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Taiwan reports export growth for 16th straight month in January

2018/02/08 15:26:58

CNA file photo

Taipei, Feb. 8 (CNA) Taiwan's exports for January grew from a year earlier, marking the 16th consecutive month in which the country's outbound sales rose on a year-on-year basis, in the wake of solid global demand, according to the Ministry of Finance (MOF).

Citing the latest statistics, the MOF said that Taiwan's exports totaled US$27.38 billion in January, up 15.3 percent from a year earlier, after a 14.8 percent year-on-year increase in December. The latest outbound sales were the highest-ever for the month of January in Taiwan, and the first time January exports topped the US$27 billion mark, the ministry's data shows.

On a month-on-month basis, however, January exports fell 7.2 percent, the data shows.

According to the data, Taiwan's imports for January hit US$24.96 billion, up 6.8 percent from a year earlier and also up 23.3 percent from a month earlier, leaving a trade surplus of US$2.42 billion, down US$1.08 billion from a year earlier.

The higher year-on-year export growth in January also resulted from a relatively low comparison base over the same period of last year caused by the lower number of working days due to last year's Lunar New Year holiday, the MOF said.

The Yuanta-Polaris Research Institute, one of Taiwan's leading economic think tanks, said that as the upcoming Lunar New Year holiday will start Feb. 15, the fewer business days for February could affect Taiwan's export performance.

Echoing the think tank, Tsai Mei-na (蔡美娜), director of the MOF's statistics department, said she expects exports for February to fall from a year earlier to break the 16-month rising streak.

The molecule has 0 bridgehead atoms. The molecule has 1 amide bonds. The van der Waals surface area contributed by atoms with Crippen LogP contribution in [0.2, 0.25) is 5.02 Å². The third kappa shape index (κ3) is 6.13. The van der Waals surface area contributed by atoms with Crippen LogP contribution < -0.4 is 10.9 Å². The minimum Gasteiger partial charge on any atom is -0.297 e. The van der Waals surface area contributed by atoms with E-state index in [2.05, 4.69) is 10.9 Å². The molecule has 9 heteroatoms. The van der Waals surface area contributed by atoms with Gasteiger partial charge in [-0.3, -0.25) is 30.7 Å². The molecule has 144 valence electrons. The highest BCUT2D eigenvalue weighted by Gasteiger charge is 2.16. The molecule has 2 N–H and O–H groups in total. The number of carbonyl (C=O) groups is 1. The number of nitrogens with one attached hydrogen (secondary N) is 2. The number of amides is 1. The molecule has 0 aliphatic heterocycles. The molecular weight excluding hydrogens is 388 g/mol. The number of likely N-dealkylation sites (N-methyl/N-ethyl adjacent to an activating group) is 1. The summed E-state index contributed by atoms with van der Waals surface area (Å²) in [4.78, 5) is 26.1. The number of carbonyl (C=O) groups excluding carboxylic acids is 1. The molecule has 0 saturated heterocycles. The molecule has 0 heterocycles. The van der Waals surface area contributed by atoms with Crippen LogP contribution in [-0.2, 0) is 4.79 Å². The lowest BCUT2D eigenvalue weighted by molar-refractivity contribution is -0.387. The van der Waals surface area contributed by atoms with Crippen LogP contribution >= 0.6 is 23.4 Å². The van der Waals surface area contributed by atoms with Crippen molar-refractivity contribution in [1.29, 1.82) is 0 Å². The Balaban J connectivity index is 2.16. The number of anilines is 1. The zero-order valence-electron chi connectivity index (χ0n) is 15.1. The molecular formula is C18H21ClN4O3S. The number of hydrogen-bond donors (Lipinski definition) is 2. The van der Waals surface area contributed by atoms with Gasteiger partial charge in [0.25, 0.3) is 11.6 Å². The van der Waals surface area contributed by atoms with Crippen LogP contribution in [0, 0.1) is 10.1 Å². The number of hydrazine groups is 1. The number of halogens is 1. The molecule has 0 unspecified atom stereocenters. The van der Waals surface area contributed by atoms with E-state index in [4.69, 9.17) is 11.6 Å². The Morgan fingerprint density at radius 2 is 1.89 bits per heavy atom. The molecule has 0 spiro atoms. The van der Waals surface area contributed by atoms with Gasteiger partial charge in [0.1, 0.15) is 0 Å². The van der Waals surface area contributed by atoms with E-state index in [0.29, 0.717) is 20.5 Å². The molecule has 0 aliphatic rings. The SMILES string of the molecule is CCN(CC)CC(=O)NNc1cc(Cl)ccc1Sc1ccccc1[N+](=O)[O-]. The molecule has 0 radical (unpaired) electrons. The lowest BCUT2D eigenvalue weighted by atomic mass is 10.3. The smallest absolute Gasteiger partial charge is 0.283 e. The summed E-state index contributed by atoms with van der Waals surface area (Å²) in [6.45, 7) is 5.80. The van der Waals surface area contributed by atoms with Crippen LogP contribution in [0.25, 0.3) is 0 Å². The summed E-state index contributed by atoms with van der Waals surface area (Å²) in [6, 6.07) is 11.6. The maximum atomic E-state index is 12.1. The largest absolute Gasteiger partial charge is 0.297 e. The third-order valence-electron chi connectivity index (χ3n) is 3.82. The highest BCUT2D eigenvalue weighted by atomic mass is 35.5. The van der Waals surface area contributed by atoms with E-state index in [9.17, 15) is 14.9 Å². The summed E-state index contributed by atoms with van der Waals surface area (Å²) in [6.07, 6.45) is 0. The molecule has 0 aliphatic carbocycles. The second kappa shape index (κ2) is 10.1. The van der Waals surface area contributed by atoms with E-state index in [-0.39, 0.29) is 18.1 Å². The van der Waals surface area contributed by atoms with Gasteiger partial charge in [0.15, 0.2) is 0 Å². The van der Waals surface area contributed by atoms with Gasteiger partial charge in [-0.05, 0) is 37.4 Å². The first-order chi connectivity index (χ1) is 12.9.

In January, Taiwan's exports in electronic components, which accounted for more than 30 percent of the country's total outbound sales, rose 11.8 percent from a year earlier to US$8.69 billion, with exports of integrated circuits up 11.9 percent year-on-year at US$7.42 billion.

Tsai said the increase in electronic component exports at a lower rate than the overall growth rate in January reflected slow season effects for the month, adding that the lower-than-expected shipments of the premium iPhone X also contributed to the underperforming electronic component business. Many Taiwanese manufacturers are part of the Apple supply chain.

As a result, Tsai said, it was the first time in five months that the electronic component sector failed to post exports above the US$10 billion level.

The MOF said exports in information communications and video and audio devices rose 1.03 percent from a year earlier to US$2.71 billion in January, while optoelectronic device exports also grew 3 percent to US$977 million.

On the back of higher international crude oil prices, exports in chemical/rubber and related products for January rose 34.9 percent from a year earlier to US$2.17 billion, while outbound sales in machinery were boosted by solid demand for production equipment in a wide range of industries including the semiconductor business, up 18.5 percent to US$2.21 billion, the MOF added.

In January, exports to China and Hong Kong, which made up about 40 percent of Taiwan's total outbound sales rose 21.1 percent from a year earlier to US$11.16 billion, ahead of exports to the Association of Southeast Asian Nations bloc, which totaled US$5.06 billion, up 13.9 percent, the data shows.

Outbound sales to the United States for January rose 11.1 percent from a year earlier to US$3.14 billion, while exports to Europe and Japan grew 4.3 percent and 14.4 percent respectively, to US$2.49 billion and US$1.90 billion, the data indicates.

As for imports, Tsai said, the January figure hit a 43-month high, indicating strong domestic demand, in particular in consumer products such as food and cosmetics.

Imports in consumer products for January hit a new high of US$3.3 billion, the MOF said.

(By Chiu Po-sheng and Frances Huang)